Which puts “we don’t do that here” in a different context as well. You want to play a certain sort of character, a certain sort of adventure, a certain sort of game; the GM tells you “we don’t do that here”; he’s the only game in town, so you put up or shut up. Or—you argue! What have you got to lose? You get kicked out? Well, the alternative is walking out on your own, so why not try to get your way? Conversely, if you’re a GM, and half of your players leave, you don’t have a game anymore. Find new players? Unlikely! And so “we don’t do that here” no longer cuts it; the opt-in, freedom-of-association-based social contract no longer cuts it; now the participants have to agree on how things are done, which means (inevitably) that they’re going to argue… Hence my internet-forum debate opponent’s position: be responsive, figure out how to meet everyone’s needs, make decisions democratically.

    In short: when exit is impossible, the only avenue for satisfying people’s interests is voice. “We don’t do that here”, on the other hand, is a fairly explicit declaration of “voice is not an option; choose loyalty or exit”.


    This analogy is almost too obvious, so I won’t bother spelling out the details. I’ll just note that comments like this one are, basically, an example of an almost perfectly analogous difference-in-perspective-due-to-difference-in-context to the one I described above, between me and the fellow I was arguing with about autocractic vs. democratic approaches to GMing tabletop RPGs.

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      Why not link to the original at http://www.thagomizer.com/blog/2017/09/29/we-don-t-do-that-here.html ? The tumblr link in the post seems to be just quoting from there.

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        Thanks, I wasn’t aware there was a larger post. The original is just a teensy bit more SJ focused than the excerpt version, but I’ll go ahead and swap the link out.

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          re: “teensy bit more SJ focused”:

          I actually think there’s a valuable insight here, which is this. The post author says:

          In the world I want to live in, we don’t have to set negative rules like “don’t harass people.” Instead, we could get by with positive guidelines like “be welcoming” and “be kind” and use our giant human brains to figure out how to apply those values to novel situations. When I get the chance, I try to create those spaces. When I have the energy, I try to educate and inform instead of correct. But I still keep this simple phrase in my back pocket as a tool for ending and defusing situations when other approaches don’t work.

          It seems to me that, in fact:

          1. Those “global” approaches don’t work more often than they do;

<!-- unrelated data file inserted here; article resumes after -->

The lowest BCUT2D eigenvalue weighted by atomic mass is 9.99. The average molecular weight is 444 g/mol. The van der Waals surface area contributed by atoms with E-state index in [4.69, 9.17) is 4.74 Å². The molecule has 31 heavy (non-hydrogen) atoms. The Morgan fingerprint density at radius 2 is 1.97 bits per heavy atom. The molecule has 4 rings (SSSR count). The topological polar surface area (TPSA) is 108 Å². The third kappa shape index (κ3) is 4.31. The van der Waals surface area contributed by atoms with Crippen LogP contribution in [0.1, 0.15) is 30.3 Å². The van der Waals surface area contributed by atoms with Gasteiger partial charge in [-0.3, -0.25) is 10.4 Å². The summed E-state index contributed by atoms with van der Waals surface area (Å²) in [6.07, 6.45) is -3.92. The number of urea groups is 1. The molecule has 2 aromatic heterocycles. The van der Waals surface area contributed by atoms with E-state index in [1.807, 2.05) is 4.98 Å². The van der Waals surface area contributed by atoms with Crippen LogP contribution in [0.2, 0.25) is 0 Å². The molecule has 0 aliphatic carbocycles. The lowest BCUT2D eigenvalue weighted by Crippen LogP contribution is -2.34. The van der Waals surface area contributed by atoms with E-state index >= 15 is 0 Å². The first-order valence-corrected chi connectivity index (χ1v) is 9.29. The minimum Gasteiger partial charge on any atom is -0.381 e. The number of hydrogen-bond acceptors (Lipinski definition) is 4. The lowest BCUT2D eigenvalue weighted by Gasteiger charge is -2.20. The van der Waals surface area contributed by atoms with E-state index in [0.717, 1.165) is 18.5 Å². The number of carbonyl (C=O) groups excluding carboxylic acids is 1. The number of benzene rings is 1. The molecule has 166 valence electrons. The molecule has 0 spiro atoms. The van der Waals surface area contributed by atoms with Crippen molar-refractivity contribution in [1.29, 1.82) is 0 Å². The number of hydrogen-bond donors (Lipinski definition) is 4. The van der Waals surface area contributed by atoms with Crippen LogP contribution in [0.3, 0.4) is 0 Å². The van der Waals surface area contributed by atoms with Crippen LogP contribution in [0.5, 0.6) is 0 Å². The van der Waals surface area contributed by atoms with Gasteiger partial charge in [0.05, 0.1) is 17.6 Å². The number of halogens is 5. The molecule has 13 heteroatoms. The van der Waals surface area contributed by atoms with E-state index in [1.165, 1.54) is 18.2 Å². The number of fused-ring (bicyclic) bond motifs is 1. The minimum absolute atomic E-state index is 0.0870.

2. The “local” approaches do work, and not just in the interim or as patches, but on a long-term basis;
          3. The “local” approaches result in a better “global” state of affairs than the “global” approaches do.

          (Relevant: Scott Alexander’s “Archipelago”; also, actual real-world sovereign countries.)

          It seems to me that—yes, letting go of attempts to use the “global” approach in all cases, and falling back to “local” approaches when need be, is a huge, a vast, improvement. But even better may be to take the next step, and abandon the “global” approach altogether!

          P.S. There’s a big hint, I think, here:

          Instead, we could get by with positive guidelines like “be welcoming” and “be kind” and use our giant human brains to figure out how to apply those values to novel situations.

          The author seems to be (perhaps without fully realizing it herself!) pointing at the notion that starting from really big, really general values, and trying to apply them to novel situations, is incredibly demanding, cognitively / computationally. To demand that people do this is essentially to demand that everyone personally, individually re-derive morality nearly from scratch! This is obviously unreasonable, especially since the nuances of ethical issues often depend on domain- and situation-specific considerations, or complex incentive structures, or introspectively non-obvious features of human psychology, or differences in mental make-up (such as the sort of which Scott Alexander has recently written). It is not obvious to me that the author’s ideal world can exist even in principle; how much less so in practice…?

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        Enthusiastically seconding “we don’t do that here” as a valuable approach. I’ve used it myself (it comes in very handy in the context of TTRPG groups, which, by the way, are a fascinating example of a decentralized, loose cluster of communities, and have some really interesting social/community dynamics that are increasingly hard to find these days).